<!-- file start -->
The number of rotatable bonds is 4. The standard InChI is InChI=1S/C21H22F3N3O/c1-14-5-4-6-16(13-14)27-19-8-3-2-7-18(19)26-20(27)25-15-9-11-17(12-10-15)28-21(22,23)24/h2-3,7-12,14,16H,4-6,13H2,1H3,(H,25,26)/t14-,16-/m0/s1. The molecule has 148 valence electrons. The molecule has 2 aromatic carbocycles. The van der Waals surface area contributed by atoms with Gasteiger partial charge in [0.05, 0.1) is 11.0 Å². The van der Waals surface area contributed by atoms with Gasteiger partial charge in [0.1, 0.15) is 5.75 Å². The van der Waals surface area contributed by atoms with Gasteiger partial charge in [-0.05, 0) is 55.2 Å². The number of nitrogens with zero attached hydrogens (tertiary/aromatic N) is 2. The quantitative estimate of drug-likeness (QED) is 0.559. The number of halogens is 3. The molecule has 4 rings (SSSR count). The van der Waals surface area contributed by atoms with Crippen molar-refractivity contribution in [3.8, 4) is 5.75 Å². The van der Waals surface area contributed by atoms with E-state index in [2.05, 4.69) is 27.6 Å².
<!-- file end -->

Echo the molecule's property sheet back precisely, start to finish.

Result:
The number of rotatable bonds is 4. The standard InChI is InChI=1S/C21H22F3N3O/c1-14-5-4-6-16(13-14)27-19-8-3-2-7-18(19)26-20(27)25-15-9-11-17(12-10-15)28-21(22,23)24/h2-3,7-12,14,16H,4-6,13H2,1H3,(H,25,26)/t14-,16-/m0/s1. The molecule has 148 valence electrons. The molecule has 2 aromatic carbocycles. The van der Waals surface area contributed by atoms with Gasteiger partial charge in [0.05, 0.1) is 11.0 Å². The van der Waals surface area contributed by atoms with Gasteiger partial charge in [0.1, 0.15) is 5.75 Å². The van der Waals surface area contributed by atoms with Gasteiger partial charge in [-0.05, 0) is 55.2 Å². The number of nitrogens with zero attached hydrogens (tertiary/aromatic N) is 2. The quantitative estimate of drug-likeness (QED) is 0.559. The number of halogens is 3. The molecule has 4 rings (SSSR count). The van der Waals surface area contributed by atoms with Crippen molar-refractivity contribution in [3.8, 4) is 5.75 Å². The van der Waals surface area contributed by atoms with E-state index in [2.05, 4.69) is 27.6 Å².